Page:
After his assignment in transportation, Wiggins was transferred to facilities and it was there that he found his most comfortable fit. It was a natural one, he said.

“Back when I was still in the classroom, I’d started drafting house plans on the side to supplement my teaching income. I did that for six or seven years. My dad owned a hardware store, my granddad was a master carpenter, and my uncle was a contractor, so I really grew up in the construction industry and had always enjoyed that,” Wiggins explained.

He had to quit drafting house plans because any association with contractors in that aspect of his life could have represented the appearance of a conflict once he got into the administrative realm at work, and especially in his job as Facilities and Construction Director.

But he didn’t have much time for side concerns at that point anyway. “I had to work a lot of extra hours once I got into administration, but this job was a great place for me because, for one thing, as a former teacher I understood what teachers needed in terms of their space, and it also fit right into my business background,” he said.

Wiggins said he said he’s been fortunate in his years with the Jackson County school system.

“I’ve worked under four different superintendents and they’ve all been good to me, even going through the tough years when we were building two schools at the same time,” he said.

Wiggins said he’s also been blessed at home.

“My sweet wife (Charlene Richards Wiggins) is a guidance counselor here and before that she was a teacher. Even with all her own responsibilities she’s been a constant source of support for me,” Wiggins said. “She used to follow me around to every ballpark and keep the score book for me. We’ve been married 35 years...we just celebrated that anniversary...and she’s been understanding of all those extra hours I had to spend on work projects over the years. She’s always been someone I could depend on to help me get through the most demanding times.”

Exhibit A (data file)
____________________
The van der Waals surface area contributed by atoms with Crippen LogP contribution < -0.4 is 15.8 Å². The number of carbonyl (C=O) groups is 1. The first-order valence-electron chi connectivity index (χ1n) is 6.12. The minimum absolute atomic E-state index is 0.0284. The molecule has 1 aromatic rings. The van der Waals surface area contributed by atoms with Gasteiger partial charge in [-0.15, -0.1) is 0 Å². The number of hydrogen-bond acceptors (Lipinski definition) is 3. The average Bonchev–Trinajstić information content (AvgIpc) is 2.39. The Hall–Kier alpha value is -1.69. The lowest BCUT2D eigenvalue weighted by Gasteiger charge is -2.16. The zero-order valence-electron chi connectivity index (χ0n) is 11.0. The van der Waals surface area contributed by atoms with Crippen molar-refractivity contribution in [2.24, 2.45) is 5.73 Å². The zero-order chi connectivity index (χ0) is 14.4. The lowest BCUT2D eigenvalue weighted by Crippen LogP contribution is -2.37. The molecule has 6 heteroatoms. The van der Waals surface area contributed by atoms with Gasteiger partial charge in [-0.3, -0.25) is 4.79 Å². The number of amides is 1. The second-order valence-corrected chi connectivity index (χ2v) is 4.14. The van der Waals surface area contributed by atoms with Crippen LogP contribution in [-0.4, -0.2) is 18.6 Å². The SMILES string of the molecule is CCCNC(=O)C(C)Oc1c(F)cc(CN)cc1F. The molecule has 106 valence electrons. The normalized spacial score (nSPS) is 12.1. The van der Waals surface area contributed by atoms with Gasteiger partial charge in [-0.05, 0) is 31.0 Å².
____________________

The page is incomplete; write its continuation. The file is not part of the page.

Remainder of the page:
There’s another thing Wiggins finds rewarding as he prepares to take his leave of the school system: Before he’s out the door, his daughter Amanda Fowler will be coming in the door. She’s just secured a job as a math teacher at Marianna High and will start before his retirement date. “I didn’t even know she was applying or even thinking about coming back here. It was a great surprise,” Wiggins said.

His younger daughter, Christen Wiggins McBride, is also a teacher. She works at a Christian school in Dothan, Alabama.

His son, Bryan, better known as “Bo,” is a mechanic, a field of work akin to some extent to his dad’s asset management background.

Wiggins said it’s nice to see his children following in his footsteps.

He said he’ll be finding things to keep him busy in retirement: He enjoys golf and woodworking and he might just be seen out on the landscape of some construction site when he’s not on the greens.